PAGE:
This report provides strategies for working with young African Caribbean people who are under-achieving at school and who face alienation and exclusion as a consequence. It is aimed at teachers, headteachers, school governors, parents, youth workers and community leaders - all the adults who influence the educational experience of young people.
Based on a two-year action-based research project in 9 schools in London and the East and West Midlands, the report identifies methods and initiatives which aim to improve practice in the classroom. It recommends a whole school approach, which ensures that initiatives aimed at raising achievement do not take place in isolation. Such initiatives should be seen as an integral part of the school's overall plans.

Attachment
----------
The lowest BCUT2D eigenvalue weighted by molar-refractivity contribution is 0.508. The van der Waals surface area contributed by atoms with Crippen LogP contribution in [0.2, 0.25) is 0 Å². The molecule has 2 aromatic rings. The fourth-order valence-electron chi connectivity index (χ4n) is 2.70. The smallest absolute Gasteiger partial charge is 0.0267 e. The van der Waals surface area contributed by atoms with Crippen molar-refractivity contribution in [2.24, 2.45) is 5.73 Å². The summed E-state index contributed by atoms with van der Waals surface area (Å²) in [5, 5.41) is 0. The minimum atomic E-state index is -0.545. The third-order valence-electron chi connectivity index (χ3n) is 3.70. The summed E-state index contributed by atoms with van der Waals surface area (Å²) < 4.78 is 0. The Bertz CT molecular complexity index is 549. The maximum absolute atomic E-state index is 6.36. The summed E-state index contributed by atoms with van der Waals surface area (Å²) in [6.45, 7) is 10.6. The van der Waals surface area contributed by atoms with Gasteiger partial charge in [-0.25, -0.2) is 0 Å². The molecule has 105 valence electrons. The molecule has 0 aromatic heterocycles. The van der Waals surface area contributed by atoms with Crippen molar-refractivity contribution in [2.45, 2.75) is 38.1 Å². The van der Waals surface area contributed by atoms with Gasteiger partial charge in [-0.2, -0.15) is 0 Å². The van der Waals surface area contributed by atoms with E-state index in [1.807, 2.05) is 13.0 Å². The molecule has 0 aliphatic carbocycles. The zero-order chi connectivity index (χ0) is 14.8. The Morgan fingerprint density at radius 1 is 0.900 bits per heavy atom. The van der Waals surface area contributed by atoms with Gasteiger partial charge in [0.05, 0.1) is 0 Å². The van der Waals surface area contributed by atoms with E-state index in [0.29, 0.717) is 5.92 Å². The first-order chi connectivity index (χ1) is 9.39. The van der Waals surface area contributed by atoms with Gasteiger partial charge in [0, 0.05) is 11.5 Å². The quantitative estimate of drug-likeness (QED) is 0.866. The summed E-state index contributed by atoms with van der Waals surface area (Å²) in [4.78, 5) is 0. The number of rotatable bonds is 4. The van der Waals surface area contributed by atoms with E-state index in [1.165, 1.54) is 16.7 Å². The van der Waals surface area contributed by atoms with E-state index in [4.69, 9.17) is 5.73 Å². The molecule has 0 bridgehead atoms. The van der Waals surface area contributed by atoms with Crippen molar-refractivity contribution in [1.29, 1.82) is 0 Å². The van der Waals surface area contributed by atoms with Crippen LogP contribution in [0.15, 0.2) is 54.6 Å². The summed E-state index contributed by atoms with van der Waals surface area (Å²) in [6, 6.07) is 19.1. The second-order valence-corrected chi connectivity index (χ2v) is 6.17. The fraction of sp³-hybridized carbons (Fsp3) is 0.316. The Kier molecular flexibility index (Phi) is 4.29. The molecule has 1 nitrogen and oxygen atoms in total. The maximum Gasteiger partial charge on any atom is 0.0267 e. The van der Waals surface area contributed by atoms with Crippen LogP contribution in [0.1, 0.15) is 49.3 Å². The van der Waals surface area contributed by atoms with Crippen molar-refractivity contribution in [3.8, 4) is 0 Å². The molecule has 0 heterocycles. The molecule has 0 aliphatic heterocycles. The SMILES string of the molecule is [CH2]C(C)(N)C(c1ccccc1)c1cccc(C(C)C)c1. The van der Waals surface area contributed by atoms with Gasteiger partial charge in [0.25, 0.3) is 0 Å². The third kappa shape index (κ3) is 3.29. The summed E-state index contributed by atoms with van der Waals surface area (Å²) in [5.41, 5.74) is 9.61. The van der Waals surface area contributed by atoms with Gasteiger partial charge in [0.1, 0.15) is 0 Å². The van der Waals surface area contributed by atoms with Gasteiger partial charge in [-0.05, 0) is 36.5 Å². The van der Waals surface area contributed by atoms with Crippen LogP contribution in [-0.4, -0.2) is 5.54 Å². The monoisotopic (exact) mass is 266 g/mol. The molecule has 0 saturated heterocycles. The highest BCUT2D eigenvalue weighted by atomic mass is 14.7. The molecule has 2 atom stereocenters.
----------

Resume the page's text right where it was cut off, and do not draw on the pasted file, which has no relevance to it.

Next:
The report does not suggest that there are specific ways of teaching Black pupils. Instead it suggests that, if Black pupils are experiencing difficulties at schools, then those difficulties should be addressed in a specific and targeted way.
Improving Practice addresses the need for collaboration between teachers, professional colleagues, community and youth workers and pupils and parents. In particular it calls for improved dialogue between teachers and pupils, the avoidance of colour-blind strategies, and monitoring and evaluation in the development of special initiatives.
ISBN 0 902397 97 4, 1998
Download the introduction to this publication. (pdf - 506Kb).